~ Submitted by Brooke Shamon
I have always been one to keep track of time even without a watch on my wrist or a phone in my hand. Always marking hours throughout the day, six months until my birthday, fifty-two weeks in a year. I have never been one for appreciating the stillness time can bring you. My fast-paced mindset continually propels me into the future: to where everything will work out, everything will be okay. I didn’t realize that in the process of time-traveling I was wishing my life away. In fast-forwarding through the uncomfortable or painful moments, and even the ones that brought me joy, I was missing the most important things and people in my life in the present.
On one of the last days of sophomore year, my roommate and I made our way to the laundry room, one final load before we could finish packing. She looked over at me and smiled. “You know, we’re ju…,” she started to say before I immediately put my hand up and shook my head.
“Nope, don’t even say it. I don’t want to hear the J word,” I said.
She laughed and paused a moment, before continuing her sentence. “We’re juniors, honey.”
Even as I smiled and continued to laugh gracefully, I couldn’t begin to wrap my mind around this checkpoint we were crossing through.
Time is a funny thing. It decides where and when, under which circumstances to speed up or slow us down and does it all with virtually no face. The pandemic brought our world to a halt for many months, interrupting our regularly scheduled program. Weeks prior to returning to campus in February, our world was starting up again. Slowly but surely we were all finding our way to stand on our own two feet again. In the time between my freshman and sophomore year the world wasn’t right; the pandemic just beginning. Many of us “skipped” a year or that was how it felt…and still does. Suddenly I found myself a rising college junior with no clear sense of time.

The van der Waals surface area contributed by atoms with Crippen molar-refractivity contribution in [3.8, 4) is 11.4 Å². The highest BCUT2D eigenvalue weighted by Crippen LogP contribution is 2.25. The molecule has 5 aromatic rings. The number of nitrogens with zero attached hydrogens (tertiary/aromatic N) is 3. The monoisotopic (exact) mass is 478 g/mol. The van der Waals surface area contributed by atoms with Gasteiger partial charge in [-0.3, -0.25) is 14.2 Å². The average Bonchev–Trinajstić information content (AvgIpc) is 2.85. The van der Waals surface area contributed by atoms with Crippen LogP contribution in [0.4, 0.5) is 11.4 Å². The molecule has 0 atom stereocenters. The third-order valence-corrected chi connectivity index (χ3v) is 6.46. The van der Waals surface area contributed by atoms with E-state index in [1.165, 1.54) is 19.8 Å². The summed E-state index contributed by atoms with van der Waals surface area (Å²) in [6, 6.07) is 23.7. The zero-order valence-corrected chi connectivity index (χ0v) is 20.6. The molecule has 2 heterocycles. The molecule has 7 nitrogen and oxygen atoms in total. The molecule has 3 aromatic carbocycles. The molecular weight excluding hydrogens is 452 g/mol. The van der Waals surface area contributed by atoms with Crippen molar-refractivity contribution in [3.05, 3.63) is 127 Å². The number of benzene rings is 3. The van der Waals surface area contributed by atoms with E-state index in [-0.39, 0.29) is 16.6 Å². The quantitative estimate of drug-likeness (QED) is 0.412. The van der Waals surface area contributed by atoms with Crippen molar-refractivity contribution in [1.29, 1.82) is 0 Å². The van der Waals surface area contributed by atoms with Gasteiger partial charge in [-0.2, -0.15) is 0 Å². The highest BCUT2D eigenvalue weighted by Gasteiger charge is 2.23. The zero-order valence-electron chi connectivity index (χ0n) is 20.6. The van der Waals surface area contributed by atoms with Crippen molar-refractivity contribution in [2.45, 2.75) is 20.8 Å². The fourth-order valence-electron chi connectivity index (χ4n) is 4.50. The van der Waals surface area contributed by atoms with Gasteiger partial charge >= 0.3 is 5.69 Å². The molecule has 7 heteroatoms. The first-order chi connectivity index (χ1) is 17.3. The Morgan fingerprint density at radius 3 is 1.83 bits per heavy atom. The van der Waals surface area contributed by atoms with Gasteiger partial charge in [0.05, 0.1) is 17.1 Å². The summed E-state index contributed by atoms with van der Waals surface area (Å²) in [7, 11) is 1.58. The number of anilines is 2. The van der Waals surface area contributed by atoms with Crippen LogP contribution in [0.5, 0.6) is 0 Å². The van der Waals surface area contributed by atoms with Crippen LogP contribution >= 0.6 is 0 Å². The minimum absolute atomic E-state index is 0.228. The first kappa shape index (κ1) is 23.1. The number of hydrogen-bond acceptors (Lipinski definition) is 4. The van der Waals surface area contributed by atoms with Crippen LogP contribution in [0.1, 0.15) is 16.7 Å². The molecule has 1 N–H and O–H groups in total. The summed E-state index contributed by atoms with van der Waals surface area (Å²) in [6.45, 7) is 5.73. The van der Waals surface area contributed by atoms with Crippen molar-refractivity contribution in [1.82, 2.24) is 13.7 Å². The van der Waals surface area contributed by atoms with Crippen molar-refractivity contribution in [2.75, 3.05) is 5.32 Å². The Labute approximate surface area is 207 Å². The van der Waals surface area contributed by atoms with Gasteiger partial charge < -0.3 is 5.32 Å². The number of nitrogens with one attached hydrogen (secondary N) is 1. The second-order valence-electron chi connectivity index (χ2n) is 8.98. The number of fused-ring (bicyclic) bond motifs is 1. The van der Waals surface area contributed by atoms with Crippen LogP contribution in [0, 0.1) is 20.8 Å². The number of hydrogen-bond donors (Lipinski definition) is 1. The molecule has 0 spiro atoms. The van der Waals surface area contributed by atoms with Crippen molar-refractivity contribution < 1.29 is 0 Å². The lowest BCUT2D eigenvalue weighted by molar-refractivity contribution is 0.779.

As my sister and I drove through the town of Poughkeepsie, my mother behind us in her own car, I imagined what life would be like returning to campus. I had my trunk packed to the brim, filled with everything I’d imagined I’d need especially in the case that I’d have to quarantine. I was prepared with everything necessary (and some unnecessary) as I returned to campus for the first time in almost a year. Little did I realize, no matter what I packed or picked out, nothing would prepare me for the semester ahead.
I parked and was barely out of the car when I was welcomed with screams and open arms from the friends I hadn’t seen from my previous in-person bubble for “eleven months and fifteen days.” (One of my best friends likes to remind me exactly how long we had been apart). I spent the afternoon unpacking, reconnecting, and meeting new people who would soon become companions. That first month back was filled with adjustments and re-alignment, finding my place again and realizing maybe it wasn’t quite where I had left it. My three best friends and I had grown closer, same with my freshman roommate who lived just a few townhomes down. These friendships were something that never changed, and if they did alter, it was for the better. As for everyone else, they were all spread out and those who wanted to remain connected did. Others who had found a new home and a new group were still friendly faces to smile and say hello to in passing. Many things about my life at Marist had changed…the setting, the stakes, the obstacles, and the bonds. I thought it was a wake-up call — we weren’t freshmen anymore. But my constants, my four leading ladies, reminded me some things weren’t meant to change.
But the real wake-up call came at the end of March. We received a phone call informing us that one of our roommates had tested positive for Covid. In the back of my mind, I knew this might occur; I thought I was prepared. But nothing could prepare me for the rush of emotions and thoughts that sprang into my head the moment I heard the words, “She tested positive.”
Almost immediately we were told to pack up and follow instructions to quarantine off-campus for two weeks. Each one of us in our house of seven tested positive – not a surprise as everyone in our townhome was in close contact. I was still taken aback by the news. We all recognized that in making the choice to return to campus we had to accept any unwanted consequences. But we had been so careful – we hunkered in and refused to tempt fate by seeing friends from different townhomes. We passed the time glued to television watching Lizzie McGuire and reminiscing over a time when Covid wasn’t a thing. Little did I know my four walls wouldn’t keep Covid out and I ended up experiencing symptoms next.